The gifts come from a single source and are given for the good of the whole church. Every individual has a very important part to play in the life of the one body. This should prevent a universal scramble for the same gifts. The most important thing is not which gifts are most impressive, but which best serve to build up the church.

Paul makes an astounding statement when he says that by the one spirit we have all been baptized in such a way as to become one body, whether we be Jew or Gentile. He states that we have all been watered by the one Spirit. He is saying “you,” yes, “you are the body of Christ.” Christ is no longer physically in this world in the body; so if he wants something done within the world, he has to find a person to do it. We are called to be his hands to do his work, his feet to run his errands, and a voice to speak for him. The supreme glory of Christians is that they are part of the body of Christ on earth and that person is you.


LUKE 1:1-4, and 4:14-21

Luke was very much aware that there was a lot of interest in Jesus, and many people had written personal accounts of experiences with him. Luke set out to put these accounts into an historical, thorough, and complete form using all the available resources. Because it was important to Luke to know what was true, he relied heavily on eyewitness accounts.

Jesus arrived in Nazareth where he went into the synagogue and preached before an amazed audience. The synagogue was the real center of religious life in Palestine. There was only one temple and that was in Jerusalem. Wherever there were at least ten Jewish families, there must be a synagogue.

In every town and village it was in the synagogue that the people met to worship. There were three parts of a synagogue service. They were: (1) the worship part, (2) the reading of the scriptures, and (3) the teaching part.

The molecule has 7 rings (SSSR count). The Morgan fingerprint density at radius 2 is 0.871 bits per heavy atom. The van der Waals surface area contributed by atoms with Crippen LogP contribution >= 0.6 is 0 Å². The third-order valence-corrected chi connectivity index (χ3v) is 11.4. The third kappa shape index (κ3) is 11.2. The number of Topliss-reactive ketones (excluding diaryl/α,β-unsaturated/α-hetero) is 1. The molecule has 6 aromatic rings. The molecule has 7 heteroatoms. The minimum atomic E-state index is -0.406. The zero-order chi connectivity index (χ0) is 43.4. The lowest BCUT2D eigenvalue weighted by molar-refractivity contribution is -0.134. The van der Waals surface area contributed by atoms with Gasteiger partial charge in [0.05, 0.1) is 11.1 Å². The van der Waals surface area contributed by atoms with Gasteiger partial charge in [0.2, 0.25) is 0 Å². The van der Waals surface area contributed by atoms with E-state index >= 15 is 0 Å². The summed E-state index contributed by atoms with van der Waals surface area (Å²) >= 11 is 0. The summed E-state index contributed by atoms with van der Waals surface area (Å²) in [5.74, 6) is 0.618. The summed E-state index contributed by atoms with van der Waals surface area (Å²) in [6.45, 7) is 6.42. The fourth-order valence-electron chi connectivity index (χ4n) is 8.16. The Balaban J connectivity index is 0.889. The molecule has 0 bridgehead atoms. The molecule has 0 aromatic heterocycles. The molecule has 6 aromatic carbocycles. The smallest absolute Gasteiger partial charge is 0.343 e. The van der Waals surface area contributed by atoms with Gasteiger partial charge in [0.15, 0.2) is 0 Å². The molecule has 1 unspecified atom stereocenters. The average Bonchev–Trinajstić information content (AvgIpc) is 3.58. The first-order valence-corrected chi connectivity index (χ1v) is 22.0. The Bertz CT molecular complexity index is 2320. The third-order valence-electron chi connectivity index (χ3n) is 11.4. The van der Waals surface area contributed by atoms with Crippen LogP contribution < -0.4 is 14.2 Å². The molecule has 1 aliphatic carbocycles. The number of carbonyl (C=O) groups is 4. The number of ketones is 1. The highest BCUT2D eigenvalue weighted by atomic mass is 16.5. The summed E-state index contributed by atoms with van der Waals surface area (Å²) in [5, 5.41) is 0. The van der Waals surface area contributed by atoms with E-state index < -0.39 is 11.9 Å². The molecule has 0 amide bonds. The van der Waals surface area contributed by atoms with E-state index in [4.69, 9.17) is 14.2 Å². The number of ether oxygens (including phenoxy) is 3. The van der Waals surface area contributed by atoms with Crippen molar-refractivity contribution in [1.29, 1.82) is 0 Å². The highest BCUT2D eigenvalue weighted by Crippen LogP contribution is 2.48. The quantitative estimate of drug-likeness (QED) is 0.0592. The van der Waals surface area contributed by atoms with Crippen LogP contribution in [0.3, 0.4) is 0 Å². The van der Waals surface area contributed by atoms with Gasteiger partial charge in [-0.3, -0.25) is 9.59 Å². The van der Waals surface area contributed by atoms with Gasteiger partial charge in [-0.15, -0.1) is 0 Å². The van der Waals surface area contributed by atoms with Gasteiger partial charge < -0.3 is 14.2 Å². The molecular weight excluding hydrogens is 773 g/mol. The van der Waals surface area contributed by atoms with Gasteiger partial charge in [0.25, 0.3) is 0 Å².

Jesus’ example makes most excuses for not attending church sound weak and self-serving. We all need to make regular worship a part of our lives. Even Jesus was not accepted as a prophet in his hometown. We have a similar attitude – an expert is anyone who carries a briefcase and comes from more than two hundred miles from home. Do not be surprised when your Christian life and faith are not easily understood or accepted by those who know you well, because Jesus was not accepted either.



This week’s first reading tells us that God’s Word was proclaimed clearly and explained completely. The second reading shows that we are the body and Christ is our head. The Gospel reveals that a prophet is not recognized or accepted in his home town.

This week, ask the Holy Spirit to reveal your gifts. Then share them with your family, friends, and community. Remember, the Spirit of the Lord is upon you, and he has anointed you to teach your family about him. You can feed your family, friends, and community God’s Holy Word.

Let the gift of healing be released in you by reaching out to someone who is hurting, sick or lonely. Do not be afraid to use your gifts. Just remember that you have been anointed by the Holy Spirit.

Second Sunday in Ordinary Time (January 16th) – Cycle C


By Deacon Ken and Marie Finn


Pray and ask God to speak to you through His Holy Spirit.


FIRST DAY Reread last week’s readings.

1. What was a helpful or new thought from the readings or from the homily you heard on Sunday?


2. From what you learned, what personal application did you choose to apply to your life this week?




(“But you shall be called `My Delight,'”)

1. For whose sake will there be no silence until what happens? Isaiah 62:1


2. Whom shall the Lord rescue, where will the remnant be, and who dwells there? Joel 3:5 and Joel 4:21


3. What will nations see, by what shall you be called, and who will pronounce it? Isaiah 62:2


4. What does the Spirit say to the churches? Revelation 2:17 and 3:12